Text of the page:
Lessard said Canadian athletes have been taking Games transit from the Beijing city village up to the Olympic mountain clusters in Yanqing and Zhangjiakou for a glimpse of the Great Wall and a change of scenery.
'Privilege to be here in the first place'
An upside is that Canadian athletes having been living with strict health and safety protocols for two years.
"We did have experience in the [Calgary curling] bubble last year and that really helped," said Canadian women's curling team vice-skip Kaitlyn Lawes. "It gave us a lot of perspective on what it's like being alone and not having that extra contact with our friends and family."
Bobsledder Cam Stones said their bubble isn't much different from their existence on the World Cup circuit amid the pandemic. Eleven members of the Canadian team had to isolate in dorm-size rooms for 10 days in Latvia after contracting COVID in late December.
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"It's a privilege to be here in the first place," Stones said. "We have a place in Germany we literally call the 'sport prison.' This is a big step up from that. It's in east Germany and I think it was built during the Cold War. I don't think they've change much since then. When you're used to that kind of stuff, anything else is a bonus."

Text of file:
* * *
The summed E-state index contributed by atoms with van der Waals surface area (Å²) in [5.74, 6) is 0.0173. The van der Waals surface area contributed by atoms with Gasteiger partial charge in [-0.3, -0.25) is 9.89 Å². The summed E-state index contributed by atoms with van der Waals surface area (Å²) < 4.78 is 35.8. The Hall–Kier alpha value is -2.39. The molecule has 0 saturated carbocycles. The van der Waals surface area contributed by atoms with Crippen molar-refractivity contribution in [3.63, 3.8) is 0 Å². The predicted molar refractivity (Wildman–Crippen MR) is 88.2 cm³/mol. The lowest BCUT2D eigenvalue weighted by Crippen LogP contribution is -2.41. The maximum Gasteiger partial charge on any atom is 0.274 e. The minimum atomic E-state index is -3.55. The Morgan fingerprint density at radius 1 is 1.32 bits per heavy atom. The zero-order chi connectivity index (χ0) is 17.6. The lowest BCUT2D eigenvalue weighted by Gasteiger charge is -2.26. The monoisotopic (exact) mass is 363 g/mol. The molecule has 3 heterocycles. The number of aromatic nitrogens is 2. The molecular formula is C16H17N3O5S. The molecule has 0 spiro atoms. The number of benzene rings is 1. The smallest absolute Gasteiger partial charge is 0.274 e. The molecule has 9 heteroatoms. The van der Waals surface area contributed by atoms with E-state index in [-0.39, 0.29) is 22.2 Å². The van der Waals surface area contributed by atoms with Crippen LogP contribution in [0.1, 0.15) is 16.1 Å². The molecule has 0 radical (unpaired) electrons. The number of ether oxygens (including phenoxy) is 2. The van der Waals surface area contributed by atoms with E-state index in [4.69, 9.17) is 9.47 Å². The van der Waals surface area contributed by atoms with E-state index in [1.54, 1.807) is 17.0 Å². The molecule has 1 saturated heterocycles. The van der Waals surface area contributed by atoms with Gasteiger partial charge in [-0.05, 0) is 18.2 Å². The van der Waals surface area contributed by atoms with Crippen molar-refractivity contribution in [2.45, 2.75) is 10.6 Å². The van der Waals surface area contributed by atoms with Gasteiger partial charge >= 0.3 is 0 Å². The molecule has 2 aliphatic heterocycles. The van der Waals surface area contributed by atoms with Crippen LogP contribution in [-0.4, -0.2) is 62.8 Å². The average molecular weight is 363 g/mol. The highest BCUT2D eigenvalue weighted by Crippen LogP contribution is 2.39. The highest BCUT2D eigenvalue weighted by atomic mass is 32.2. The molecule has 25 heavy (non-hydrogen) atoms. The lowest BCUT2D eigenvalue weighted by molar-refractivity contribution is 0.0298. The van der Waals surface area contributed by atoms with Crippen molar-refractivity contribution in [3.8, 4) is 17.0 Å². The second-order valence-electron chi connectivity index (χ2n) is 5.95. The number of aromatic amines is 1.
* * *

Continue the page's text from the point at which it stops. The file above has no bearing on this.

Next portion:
Fellow bobsledder Chris Spring said they've kept the beer on ice thus far.
"We'll crack them out at the end of the four-man race," he said. "All the other alpine athletes are in our village. We rally together in the Canada lounge and cheer on other athletes."
After two pandemic Olympics, the anticipation for the Paris 2024 Summer Games, hopefully free of pandemic restrictions, is palpable.
But it made sense in China from a health and safety perspective — and perhaps even in creating a better performance environment for athletes.
"[Because] there's only competing athletes that are still on the ground," she said. "It has felt like a natural choice in a COVID environment, but it also maybe something to look at the future."